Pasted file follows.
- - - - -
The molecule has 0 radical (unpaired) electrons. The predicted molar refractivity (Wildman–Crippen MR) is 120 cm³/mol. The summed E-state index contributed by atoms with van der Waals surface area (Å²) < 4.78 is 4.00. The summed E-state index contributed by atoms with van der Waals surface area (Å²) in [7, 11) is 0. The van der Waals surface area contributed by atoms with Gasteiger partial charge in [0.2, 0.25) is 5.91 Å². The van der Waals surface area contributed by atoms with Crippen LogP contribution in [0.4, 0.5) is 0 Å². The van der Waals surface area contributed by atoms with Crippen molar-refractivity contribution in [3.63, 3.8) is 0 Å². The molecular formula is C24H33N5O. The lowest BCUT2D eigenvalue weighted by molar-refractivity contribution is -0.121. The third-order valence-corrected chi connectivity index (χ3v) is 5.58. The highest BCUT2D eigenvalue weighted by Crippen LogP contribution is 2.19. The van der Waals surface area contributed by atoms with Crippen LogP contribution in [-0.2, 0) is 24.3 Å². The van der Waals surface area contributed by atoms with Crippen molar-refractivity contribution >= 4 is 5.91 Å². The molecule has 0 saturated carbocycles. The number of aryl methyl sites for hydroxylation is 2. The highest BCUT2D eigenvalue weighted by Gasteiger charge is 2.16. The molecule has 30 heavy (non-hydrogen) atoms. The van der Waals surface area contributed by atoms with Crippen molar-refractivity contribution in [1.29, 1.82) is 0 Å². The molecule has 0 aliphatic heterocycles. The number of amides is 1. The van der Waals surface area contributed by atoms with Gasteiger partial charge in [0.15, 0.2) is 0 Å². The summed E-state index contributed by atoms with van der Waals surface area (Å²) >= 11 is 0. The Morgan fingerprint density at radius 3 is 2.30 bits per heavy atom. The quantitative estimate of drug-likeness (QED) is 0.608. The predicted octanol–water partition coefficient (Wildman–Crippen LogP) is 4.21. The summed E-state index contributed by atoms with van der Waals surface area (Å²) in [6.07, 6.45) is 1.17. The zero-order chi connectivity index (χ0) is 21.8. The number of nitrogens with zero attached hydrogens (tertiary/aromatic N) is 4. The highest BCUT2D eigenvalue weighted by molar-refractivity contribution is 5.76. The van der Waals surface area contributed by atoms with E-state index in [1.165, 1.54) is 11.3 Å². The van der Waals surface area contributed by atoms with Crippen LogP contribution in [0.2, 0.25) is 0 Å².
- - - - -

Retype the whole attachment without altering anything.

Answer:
The molecule has 0 radical (unpaired) electrons. The predicted molar refractivity (Wildman–Crippen MR) is 120 cm³/mol. The summed E-state index contributed by atoms with van der Waals surface area (Å²) < 4.78 is 4.00. The summed E-state index contributed by atoms with van der Waals surface area (Å²) in [7, 11) is 0. The van der Waals surface area contributed by atoms with Gasteiger partial charge in [0.2, 0.25) is 5.91 Å². The van der Waals surface area contributed by atoms with Crippen LogP contribution in [0.4, 0.5) is 0 Å². The van der Waals surface area contributed by atoms with Crippen molar-refractivity contribution in [3.63, 3.8) is 0 Å². The molecular formula is C24H33N5O. The lowest BCUT2D eigenvalue weighted by molar-refractivity contribution is -0.121. The third-order valence-corrected chi connectivity index (χ3v) is 5.58. The highest BCUT2D eigenvalue weighted by Crippen LogP contribution is 2.19. The van der Waals surface area contributed by atoms with Crippen LogP contribution in [-0.2, 0) is 24.3 Å². The van der Waals surface area contributed by atoms with Crippen molar-refractivity contribution >= 4 is 5.91 Å². The molecule has 0 saturated carbocycles. The number of aryl methyl sites for hydroxylation is 2. The highest BCUT2D eigenvalue weighted by Gasteiger charge is 2.16. The molecule has 30 heavy (non-hydrogen) atoms. The van der Waals surface area contributed by atoms with Crippen molar-refractivity contribution in [1.29, 1.82) is 0 Å². The molecule has 0 aliphatic heterocycles. The number of amides is 1. The van der Waals surface area contributed by atoms with Gasteiger partial charge in [0.15, 0.2) is 0 Å². The summed E-state index contributed by atoms with van der Waals surface area (Å²) >= 11 is 0. The Morgan fingerprint density at radius 3 is 2.30 bits per heavy atom. The quantitative estimate of drug-likeness (QED) is 0.608. The predicted octanol–water partition coefficient (Wildman–Crippen LogP) is 4.21. The summed E-state index contributed by atoms with van der Waals surface area (Å²) in [6.07, 6.45) is 1.17. The zero-order chi connectivity index (χ0) is 21.8. The number of nitrogens with zero attached hydrogens (tertiary/aromatic N) is 4. The highest BCUT2D eigenvalue weighted by molar-refractivity contribution is 5.76. The van der Waals surface area contributed by atoms with E-state index in [1.165, 1.54) is 11.3 Å². The van der Waals surface area contributed by atoms with Crippen LogP contribution in [0.2, 0.25) is 0 Å².